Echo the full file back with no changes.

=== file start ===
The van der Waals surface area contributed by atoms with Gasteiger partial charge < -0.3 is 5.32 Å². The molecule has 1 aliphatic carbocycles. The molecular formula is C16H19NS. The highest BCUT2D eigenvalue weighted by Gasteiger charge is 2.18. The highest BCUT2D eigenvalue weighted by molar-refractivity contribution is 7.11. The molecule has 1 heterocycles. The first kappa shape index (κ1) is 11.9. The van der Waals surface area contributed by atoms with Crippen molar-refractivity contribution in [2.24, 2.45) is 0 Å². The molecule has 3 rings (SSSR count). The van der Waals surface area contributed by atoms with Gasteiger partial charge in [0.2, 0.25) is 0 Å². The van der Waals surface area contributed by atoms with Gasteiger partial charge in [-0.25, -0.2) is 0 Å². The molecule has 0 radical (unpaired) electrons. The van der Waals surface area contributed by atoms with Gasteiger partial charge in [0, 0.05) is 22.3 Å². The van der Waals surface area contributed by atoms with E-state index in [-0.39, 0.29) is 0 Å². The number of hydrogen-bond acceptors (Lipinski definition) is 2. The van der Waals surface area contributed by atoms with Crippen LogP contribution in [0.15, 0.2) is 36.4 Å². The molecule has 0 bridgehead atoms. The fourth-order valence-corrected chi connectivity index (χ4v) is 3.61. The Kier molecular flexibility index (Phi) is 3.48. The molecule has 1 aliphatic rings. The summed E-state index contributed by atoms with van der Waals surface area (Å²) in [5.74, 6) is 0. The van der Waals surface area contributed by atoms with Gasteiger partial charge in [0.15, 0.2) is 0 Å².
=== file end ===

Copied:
The van der Waals surface area contributed by atoms with Gasteiger partial charge < -0.3 is 5.32 Å². The molecule has 1 aliphatic carbocycles. The molecular formula is C16H19NS. The highest BCUT2D eigenvalue weighted by Gasteiger charge is 2.18. The highest BCUT2D eigenvalue weighted by molar-refractivity contribution is 7.11. The molecule has 1 heterocycles. The first kappa shape index (κ1) is 11.9. The van der Waals surface area contributed by atoms with Crippen molar-refractivity contribution in [2.24, 2.45) is 0 Å². The molecule has 3 rings (SSSR count). The van der Waals surface area contributed by atoms with Gasteiger partial charge in [0.2, 0.25) is 0 Å². The van der Waals surface area contributed by atoms with Gasteiger partial charge in [-0.25, -0.2) is 0 Å². The molecule has 0 radical (unpaired) electrons. The van der Waals surface area contributed by atoms with Gasteiger partial charge in [0, 0.05) is 22.3 Å². The van der Waals surface area contributed by atoms with E-state index in [-0.39, 0.29) is 0 Å². The number of hydrogen-bond acceptors (Lipinski definition) is 2. The van der Waals surface area contributed by atoms with Crippen LogP contribution in [0.15, 0.2) is 36.4 Å². The molecule has 0 bridgehead atoms. The fourth-order valence-corrected chi connectivity index (χ4v) is 3.61. The Kier molecular flexibility index (Phi) is 3.48. The molecule has 1 aliphatic rings. The summed E-state index contributed by atoms with van der Waals surface area (Å²) in [5.74, 6) is 0. The van der Waals surface area contributed by atoms with Gasteiger partial charge in [0.15, 0.2) is 0 Å².